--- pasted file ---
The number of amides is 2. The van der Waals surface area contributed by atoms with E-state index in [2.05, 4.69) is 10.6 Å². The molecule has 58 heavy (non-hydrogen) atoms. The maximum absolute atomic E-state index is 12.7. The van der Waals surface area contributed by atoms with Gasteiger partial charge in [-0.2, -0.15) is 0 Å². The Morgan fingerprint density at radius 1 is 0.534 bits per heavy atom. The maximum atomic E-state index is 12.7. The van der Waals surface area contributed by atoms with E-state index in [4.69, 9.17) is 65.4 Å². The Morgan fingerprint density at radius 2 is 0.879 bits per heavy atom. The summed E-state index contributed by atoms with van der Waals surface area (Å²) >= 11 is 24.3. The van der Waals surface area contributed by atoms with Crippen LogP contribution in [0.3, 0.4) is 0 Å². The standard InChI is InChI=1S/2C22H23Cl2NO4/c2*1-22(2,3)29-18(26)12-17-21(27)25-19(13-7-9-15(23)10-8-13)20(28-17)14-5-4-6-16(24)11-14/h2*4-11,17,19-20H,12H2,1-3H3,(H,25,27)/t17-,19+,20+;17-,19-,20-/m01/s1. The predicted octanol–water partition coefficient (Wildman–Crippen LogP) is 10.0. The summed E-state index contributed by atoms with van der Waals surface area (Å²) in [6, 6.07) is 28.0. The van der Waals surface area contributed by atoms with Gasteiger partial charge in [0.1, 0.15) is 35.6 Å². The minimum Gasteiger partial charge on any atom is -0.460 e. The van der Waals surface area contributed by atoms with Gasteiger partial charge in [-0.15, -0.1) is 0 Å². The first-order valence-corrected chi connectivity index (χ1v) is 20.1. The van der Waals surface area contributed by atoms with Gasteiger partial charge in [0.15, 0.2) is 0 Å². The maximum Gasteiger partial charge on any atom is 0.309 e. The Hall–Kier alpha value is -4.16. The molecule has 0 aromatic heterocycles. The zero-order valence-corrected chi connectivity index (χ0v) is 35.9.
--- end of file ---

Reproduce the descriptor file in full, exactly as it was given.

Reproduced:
The number of amides is 2. The van der Waals surface area contributed by atoms with E-state index in [2.05, 4.69) is 10.6 Å². The molecule has 58 heavy (non-hydrogen) atoms. The maximum absolute atomic E-state index is 12.7. The van der Waals surface area contributed by atoms with Gasteiger partial charge in [-0.2, -0.15) is 0 Å². The Morgan fingerprint density at radius 1 is 0.534 bits per heavy atom. The maximum atomic E-state index is 12.7. The van der Waals surface area contributed by atoms with E-state index in [4.69, 9.17) is 65.4 Å². The Morgan fingerprint density at radius 2 is 0.879 bits per heavy atom. The summed E-state index contributed by atoms with van der Waals surface area (Å²) >= 11 is 24.3. The van der Waals surface area contributed by atoms with Crippen LogP contribution in [0.3, 0.4) is 0 Å². The standard InChI is InChI=1S/2C22H23Cl2NO4/c2*1-22(2,3)29-18(26)12-17-21(27)25-19(13-7-9-15(23)10-8-13)20(28-17)14-5-4-6-16(24)11-14/h2*4-11,17,19-20H,12H2,1-3H3,(H,25,27)/t17-,19+,20+;17-,19-,20-/m01/s1. The predicted octanol–water partition coefficient (Wildman–Crippen LogP) is 10.0. The summed E-state index contributed by atoms with van der Waals surface area (Å²) in [6, 6.07) is 28.0. The van der Waals surface area contributed by atoms with Gasteiger partial charge in [0.1, 0.15) is 35.6 Å². The minimum Gasteiger partial charge on any atom is -0.460 e. The van der Waals surface area contributed by atoms with Gasteiger partial charge in [-0.15, -0.1) is 0 Å². The first-order valence-corrected chi connectivity index (χ1v) is 20.1. The van der Waals surface area contributed by atoms with Gasteiger partial charge in [0.15, 0.2) is 0 Å². The maximum Gasteiger partial charge on any atom is 0.309 e. The Hall–Kier alpha value is -4.16. The molecule has 0 aromatic heterocycles. The zero-order valence-corrected chi connectivity index (χ0v) is 35.9.